Smorgasbord Blog Magazine Podcast – In Remembrance – The War Poets – In Sawnlees Once and Can You Remember Edmund Blunden


This time of year, I like to post the series The War Poets. Just some of the men and women who served on the front line on all sides of the conflict who fought, died or returned scarred by their experiences.

They are going out at 4.a.m each morning my time, which is the coldest before the dawn, and as they would have woken in the trenches to prepare for another day of horror, bravery and sacrifice.

I would never glorify war – I see it as greed and a failure of diplomacy. Someone wants power, land, money, oil, mineral wealth etc and is unwilling to compromise or listen to reason and chooses to just take it. When diplomacy fails as it often does, those that are forced to defend their rights or territory turn to their young men and in modern times, women to fight the good fight. It never seems to end, which is why reminding ourselves from time to time about their sacrifice is both respectful and hopefully a thought provoking exercise.

As the war poet today describes – war does not end for those who have fought when a treaty has been signed; it will continue in their lives forever.

You can read or listen to both poems…

 

 

51Ed+GXy-AL._UY250_Edmund Blunden was a poet, literary editor, journalist, biographer and lecturer, travelling and teaching in England, Japan and Hong Kong. He was elected Professor of Poetry at Oxford University in 1966. He died in 1974 aged 78 having left behind an incredible legacy of work that in my mind is one of the most vivid recollections of the First World War.

He was studying Classics at Queen’s College Oxford but like so many of his age, he abandoned academic life in 1915 and joined the 11th Royal Sussex Regiment. He saw active service almost immediately at Givenchy and later at the Somme. He won the Military Cross for ‘conspicuous gallantry in action’ after a near suicidal mission under enemy shelling. From late 1916 he was with the regiment in Ypres until January 1918 when they returned to the Somme.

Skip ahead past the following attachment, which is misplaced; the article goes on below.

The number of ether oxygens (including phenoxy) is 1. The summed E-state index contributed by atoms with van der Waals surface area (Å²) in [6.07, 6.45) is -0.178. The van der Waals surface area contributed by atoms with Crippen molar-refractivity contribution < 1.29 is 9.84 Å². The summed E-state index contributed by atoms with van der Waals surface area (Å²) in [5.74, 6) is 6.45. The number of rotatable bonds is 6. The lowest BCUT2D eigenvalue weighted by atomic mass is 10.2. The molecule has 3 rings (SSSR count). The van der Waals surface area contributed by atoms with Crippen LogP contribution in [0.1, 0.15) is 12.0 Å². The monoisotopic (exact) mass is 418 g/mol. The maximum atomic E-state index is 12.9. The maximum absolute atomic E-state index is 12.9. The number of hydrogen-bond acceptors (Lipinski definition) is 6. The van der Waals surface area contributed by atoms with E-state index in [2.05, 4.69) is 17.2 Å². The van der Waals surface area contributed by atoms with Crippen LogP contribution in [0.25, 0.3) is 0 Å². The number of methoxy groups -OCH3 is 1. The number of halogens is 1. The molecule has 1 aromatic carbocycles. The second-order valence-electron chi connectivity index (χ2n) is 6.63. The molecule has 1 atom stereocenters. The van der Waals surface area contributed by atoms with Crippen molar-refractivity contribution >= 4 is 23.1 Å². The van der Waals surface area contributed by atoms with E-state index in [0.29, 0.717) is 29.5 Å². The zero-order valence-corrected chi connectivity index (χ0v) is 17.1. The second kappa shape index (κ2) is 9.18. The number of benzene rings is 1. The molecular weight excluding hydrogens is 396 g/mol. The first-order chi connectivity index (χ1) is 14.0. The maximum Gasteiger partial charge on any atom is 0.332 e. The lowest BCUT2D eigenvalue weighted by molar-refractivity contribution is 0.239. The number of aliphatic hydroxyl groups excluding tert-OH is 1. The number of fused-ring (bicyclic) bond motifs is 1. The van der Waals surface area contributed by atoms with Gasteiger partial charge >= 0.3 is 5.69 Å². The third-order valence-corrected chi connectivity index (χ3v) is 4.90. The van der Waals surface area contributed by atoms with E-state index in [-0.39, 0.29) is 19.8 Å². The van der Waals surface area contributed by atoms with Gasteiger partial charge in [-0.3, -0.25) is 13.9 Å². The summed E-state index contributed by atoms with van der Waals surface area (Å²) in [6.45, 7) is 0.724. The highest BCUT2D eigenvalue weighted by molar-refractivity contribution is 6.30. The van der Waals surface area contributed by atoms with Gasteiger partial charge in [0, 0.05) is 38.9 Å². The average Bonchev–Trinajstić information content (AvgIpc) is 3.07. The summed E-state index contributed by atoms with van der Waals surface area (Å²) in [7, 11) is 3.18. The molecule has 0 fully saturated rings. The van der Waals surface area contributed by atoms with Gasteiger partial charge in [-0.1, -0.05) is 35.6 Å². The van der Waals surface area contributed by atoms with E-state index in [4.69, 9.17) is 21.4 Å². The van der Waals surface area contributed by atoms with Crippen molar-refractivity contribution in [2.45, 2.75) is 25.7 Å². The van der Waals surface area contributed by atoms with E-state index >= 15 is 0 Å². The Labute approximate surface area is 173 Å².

The two poems I have chosen are very different. The first At Sawnlees Once is poignant as it describes a brief moment of respite from the chaos. A barn on a farm where women are working and all appears normal. An oasis of crops and chickens and a simple barn where safety and a chance to forget the war for a few brief hours was so precious.

At Sawnlees Once

How comely it was and how reviving,
When with clay and with death no longer striving
Down firm roads we came to houses
With women chattering and green grass thriving.

Now though rains in a cataract descended,
We could glow, with our tribulation ended–
Count not days, the present only
Was thought of, how could it ever be expended?

Clad so cleanly, this remnant of poor wretches
Picked up life like the hens in orchard ditches,
Gazed on the mill-sails, heard the church-bell,
Found an honest glass all manner of riches.

How they crowded the barn with lusty laughter,
Hailed the Pierrots and shook each shadowy rafter,
Even could ridicule their own sufferings,
Sang as though nothing but joy came after!

The second poem Can you Remember is after the war – not written until 1928 when it was only becoming clear the long term effect those devastating years had on the young men of all nations who fought and survived. It is clear that for the vast majority, the war did not end, but remained in their minds and hearts their whole lives.

Can You Remember?

Yes, I still remember
The whole thing in a way;
Edge and exactitude
Depend upon the day.

Of all that prodigious scene
There seems scanty loss,
Though mists mainly float and screen
Canal, spire and fosse;

Though commonly I fail to name
That once obvious Hill,
And where we went, and whence we came
To be killed, or kill.

Those mists are spiritual
And luminous-obscure,
Evolved of countless circumstance
Of which I am sure;

Of which, at the instance
Of sound, smell, change and stir,
New-old shapes for ever
Intensely recur.

And some are sparkling, laughing, singing,
Young, heroic, mild;
And some incurable, twisted,
Shrieking, dumb, defiled.

Buy poetry Edmund Blunden: Amazon US – And: Amazon UK